Extendibility. While I’d like features like a blog directory, tagging or the picture aggregator to be built in, as long as the package supports some easy way to add new modules I’ll be happy to put in a few hours adding the stuff I want. Prefer Ruby or a scripting language that starts with “P”. Ben Trott may have made Perl the perfect choice with WWW::Blog::Metadata, but Technorati’s web services gather a lot of the same info.

So far I know about Planet Planet, Chumpologica and Planet PHP, all of which don’t seem to have a web front end for adding feeds. Rails Planet looks promising, but the code isn’t available yet.

Any suggestions, Lazyweb?

[Updated 2005-10-14] Looks like someone already asked MetaFilter, and Josh even pointed to ArborBlogs as an example. Not a lot of leads there, either.

RSS vs. the 24 hour news cycle

Bruce Schneier posted his response to a call for the media to pipe down about terrorist attacks. The argument goes that by publicizing terror attacks the media is creating terror, so why not short-circuit the terrorists’ goal? Mr. Schneier explains that the consequence of doing so would cause worse things than terrorism.

He also discusses the nature of the news media in general:

If the press did not report the 9/11 attacks, if most people in the U.S. didn’t know about them, then the attacks wouldn’t have been such a defining moment in our national politics. If we lived 100 years ago, and people only read newspaper articles and saw still photographs of the attacks, then people wouldn’t have had such an emotional reaction. If we lived 200 years ago and all we had to go on was the written word and oral accounts, the emotional reaction would be even less. Modern news coverage amplifies the terrorists’ actions by endlessly replaying them, with real video and sound, burning them into the psyche of every viewer. [emphasis added]

Kathy Sierra says “you can’t be afraid and rational at the same time.” She writes about how the brain deals with fear at low and high levels, and how the media sidesteps higher brain functions to appeal directly to the reptilian brain.

Unlike television shows, movies, and video games–which your brain knows aren’t real–a brain perceives the news as “real” and often concludes that things are far more dangerous than they really are, [emphasis added] thanks to the dramatic statistic imbalance (reality distortion field) between what is displayed on the news and what is actually happening outside your front door. It’s not like you’ll ever hear, for example, a nightly new run down of all the people in your city who were NOT in fact killed in a drive-by shooting that day.

Since I’m a geek, I’m constantly applying technical solutions to social problems. The social problem is that it’s unthinkable for a 24 hour news channel to announce “It’s a slow news day, so we’re taking a break for a while. Enjoy this test pattern until something happens.” Instead, they’ll latch on to whatever story they can because they need to keep people tuned into their advertisements.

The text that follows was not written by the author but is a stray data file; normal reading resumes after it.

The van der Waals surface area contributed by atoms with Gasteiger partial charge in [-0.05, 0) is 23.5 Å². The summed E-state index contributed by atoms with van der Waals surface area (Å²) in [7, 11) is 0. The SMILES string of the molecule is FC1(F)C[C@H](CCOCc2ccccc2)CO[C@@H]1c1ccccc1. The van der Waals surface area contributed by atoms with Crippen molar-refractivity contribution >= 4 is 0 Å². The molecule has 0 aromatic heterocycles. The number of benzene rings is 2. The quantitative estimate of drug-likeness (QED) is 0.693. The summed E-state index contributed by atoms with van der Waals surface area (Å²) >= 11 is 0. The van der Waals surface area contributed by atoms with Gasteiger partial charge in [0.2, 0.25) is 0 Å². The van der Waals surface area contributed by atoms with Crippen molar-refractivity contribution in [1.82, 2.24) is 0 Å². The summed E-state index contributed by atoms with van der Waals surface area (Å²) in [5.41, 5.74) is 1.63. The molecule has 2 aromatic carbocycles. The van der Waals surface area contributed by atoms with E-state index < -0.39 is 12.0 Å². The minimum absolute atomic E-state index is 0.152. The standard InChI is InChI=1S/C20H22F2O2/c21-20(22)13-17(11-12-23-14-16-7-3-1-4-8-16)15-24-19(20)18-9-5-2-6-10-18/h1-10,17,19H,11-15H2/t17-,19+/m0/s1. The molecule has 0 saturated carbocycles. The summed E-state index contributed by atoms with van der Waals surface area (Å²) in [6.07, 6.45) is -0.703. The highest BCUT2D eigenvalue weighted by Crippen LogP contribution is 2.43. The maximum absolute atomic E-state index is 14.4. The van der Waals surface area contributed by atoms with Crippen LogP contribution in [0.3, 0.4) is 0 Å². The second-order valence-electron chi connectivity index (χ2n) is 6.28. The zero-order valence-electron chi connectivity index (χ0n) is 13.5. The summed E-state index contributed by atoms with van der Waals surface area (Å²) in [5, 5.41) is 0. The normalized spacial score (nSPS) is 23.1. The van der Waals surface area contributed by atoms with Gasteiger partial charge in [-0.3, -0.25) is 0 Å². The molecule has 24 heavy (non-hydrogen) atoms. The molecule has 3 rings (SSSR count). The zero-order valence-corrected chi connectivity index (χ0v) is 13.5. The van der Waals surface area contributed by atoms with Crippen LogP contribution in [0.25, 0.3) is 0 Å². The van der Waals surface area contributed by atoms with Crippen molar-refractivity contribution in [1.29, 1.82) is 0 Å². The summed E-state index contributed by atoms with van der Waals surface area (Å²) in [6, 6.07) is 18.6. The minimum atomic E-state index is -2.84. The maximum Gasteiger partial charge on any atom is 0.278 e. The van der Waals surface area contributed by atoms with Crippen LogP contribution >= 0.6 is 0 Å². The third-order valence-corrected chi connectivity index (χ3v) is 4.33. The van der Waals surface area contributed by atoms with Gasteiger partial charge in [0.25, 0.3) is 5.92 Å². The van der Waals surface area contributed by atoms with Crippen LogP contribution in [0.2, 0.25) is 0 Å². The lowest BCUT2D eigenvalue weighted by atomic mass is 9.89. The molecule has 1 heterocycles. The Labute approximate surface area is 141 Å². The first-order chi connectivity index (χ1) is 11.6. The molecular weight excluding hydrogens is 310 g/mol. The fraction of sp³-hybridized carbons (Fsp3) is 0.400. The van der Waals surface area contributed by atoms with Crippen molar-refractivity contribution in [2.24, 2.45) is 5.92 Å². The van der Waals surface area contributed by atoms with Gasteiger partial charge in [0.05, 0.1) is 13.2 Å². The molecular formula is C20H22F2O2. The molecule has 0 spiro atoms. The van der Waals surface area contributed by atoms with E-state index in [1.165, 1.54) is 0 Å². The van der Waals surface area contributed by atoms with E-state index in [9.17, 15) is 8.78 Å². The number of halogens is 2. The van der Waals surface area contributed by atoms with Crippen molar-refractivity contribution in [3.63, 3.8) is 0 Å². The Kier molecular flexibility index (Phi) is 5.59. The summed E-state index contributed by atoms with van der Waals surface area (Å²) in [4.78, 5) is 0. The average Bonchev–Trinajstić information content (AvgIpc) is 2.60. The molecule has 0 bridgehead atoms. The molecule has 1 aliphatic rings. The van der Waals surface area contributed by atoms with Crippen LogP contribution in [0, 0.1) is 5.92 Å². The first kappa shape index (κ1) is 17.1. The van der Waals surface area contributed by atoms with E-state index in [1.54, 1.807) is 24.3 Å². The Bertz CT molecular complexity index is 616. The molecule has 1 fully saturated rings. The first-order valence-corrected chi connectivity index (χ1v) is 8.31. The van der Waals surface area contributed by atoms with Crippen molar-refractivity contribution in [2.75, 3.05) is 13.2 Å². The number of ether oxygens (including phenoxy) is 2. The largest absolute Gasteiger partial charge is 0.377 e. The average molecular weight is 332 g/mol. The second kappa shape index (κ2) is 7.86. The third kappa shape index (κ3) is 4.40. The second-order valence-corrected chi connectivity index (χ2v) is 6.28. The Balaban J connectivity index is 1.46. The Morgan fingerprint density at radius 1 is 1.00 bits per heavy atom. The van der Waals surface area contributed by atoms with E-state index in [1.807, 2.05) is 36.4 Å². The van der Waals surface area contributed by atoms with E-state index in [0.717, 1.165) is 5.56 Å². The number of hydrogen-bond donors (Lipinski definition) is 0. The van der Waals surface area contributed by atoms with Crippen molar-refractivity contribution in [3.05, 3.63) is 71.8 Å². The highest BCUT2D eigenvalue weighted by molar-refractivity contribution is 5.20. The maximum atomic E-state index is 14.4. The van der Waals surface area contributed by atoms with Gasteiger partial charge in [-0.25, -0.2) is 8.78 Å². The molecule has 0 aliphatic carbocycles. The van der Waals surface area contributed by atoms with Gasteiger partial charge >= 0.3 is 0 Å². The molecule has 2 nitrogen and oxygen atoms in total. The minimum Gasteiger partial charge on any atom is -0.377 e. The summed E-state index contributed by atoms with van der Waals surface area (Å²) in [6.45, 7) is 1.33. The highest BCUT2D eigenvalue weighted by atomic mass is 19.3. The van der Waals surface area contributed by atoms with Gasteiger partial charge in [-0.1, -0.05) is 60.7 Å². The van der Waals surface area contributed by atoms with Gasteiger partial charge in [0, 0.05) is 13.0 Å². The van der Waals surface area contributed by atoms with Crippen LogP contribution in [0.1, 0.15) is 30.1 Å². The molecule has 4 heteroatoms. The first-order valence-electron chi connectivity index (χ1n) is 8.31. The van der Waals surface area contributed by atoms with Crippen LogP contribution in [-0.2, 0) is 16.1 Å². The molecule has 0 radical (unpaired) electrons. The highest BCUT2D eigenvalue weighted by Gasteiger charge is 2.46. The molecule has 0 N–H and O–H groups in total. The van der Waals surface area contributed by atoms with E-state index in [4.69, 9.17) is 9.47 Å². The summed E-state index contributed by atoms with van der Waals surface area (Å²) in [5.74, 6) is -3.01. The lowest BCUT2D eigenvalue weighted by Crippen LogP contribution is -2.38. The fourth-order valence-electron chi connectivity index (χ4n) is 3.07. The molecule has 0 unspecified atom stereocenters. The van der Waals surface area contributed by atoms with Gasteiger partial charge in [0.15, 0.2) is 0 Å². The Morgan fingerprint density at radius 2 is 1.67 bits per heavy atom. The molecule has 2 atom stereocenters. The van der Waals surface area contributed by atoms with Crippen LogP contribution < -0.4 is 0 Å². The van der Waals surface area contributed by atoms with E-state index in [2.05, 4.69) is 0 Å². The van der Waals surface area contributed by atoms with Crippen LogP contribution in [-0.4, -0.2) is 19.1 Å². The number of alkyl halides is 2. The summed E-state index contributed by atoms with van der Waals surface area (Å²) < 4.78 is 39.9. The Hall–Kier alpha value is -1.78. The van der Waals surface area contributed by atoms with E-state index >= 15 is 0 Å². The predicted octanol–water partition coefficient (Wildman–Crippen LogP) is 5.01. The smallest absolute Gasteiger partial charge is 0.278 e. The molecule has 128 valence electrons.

The buzzword-compliant solution to this problem is RSS. Well, RSS or something like RSS. RSS provides the model, and it might even provide the format. Chris Anderson wrote about how RSS changes blog posting styles: “in a subscription age, where publishers don’t have to entice you back each day with a flood of new content, quality trumps quantity.” Why wouldn’t the same thing happen to TV?

Continue reading “RSS vs. the 24 hour news cycle”

Drupal modules in RSS

One of the hard things about searching the web by keyword is that sometimes you want to find things with a specific relationship. Take Drupal’s module list for example. I want to know when there are new modules available, which is perfect for RSS.

There’s plenty of information about Drupal modules that make RSS, but it’s hard to find something about getting the module list in RSS. I’m sure the capitalized Semantic Web will make that easy, but until that happens I guess I’ll just have to roll my own.

So I set up an RSS feed at http://feeds.feedburner.com/drupalmodules. I scrape the page once a day (technically once a night in EDT, once an early morning in UTC, once a…) and make a fresh new RSS feed. If you know of any Drupal users/developers, you might want to let them know.

Drupal Atom Aggregator

One of the big problems with using the Drupal Aggregator for ArborBlogs was that it doesn’t support Atom out of the box. My initial fix was to create an Atom -> RSS converter using Magpie but this weekend I was able to set up Drupal to use Magpie for RSS and Atom parsing without the need for a mediator.
I don’t know how the Drupal community deals with contributions, I’ll investigate that when I have a chance, but if you’ve got a Drupal site and want to try out my modifications, you can try out my modified aggregator module. It creates modules/aggregator/aggregator.module so you’ll need to move modules/aggregator.module out of modules for it to work.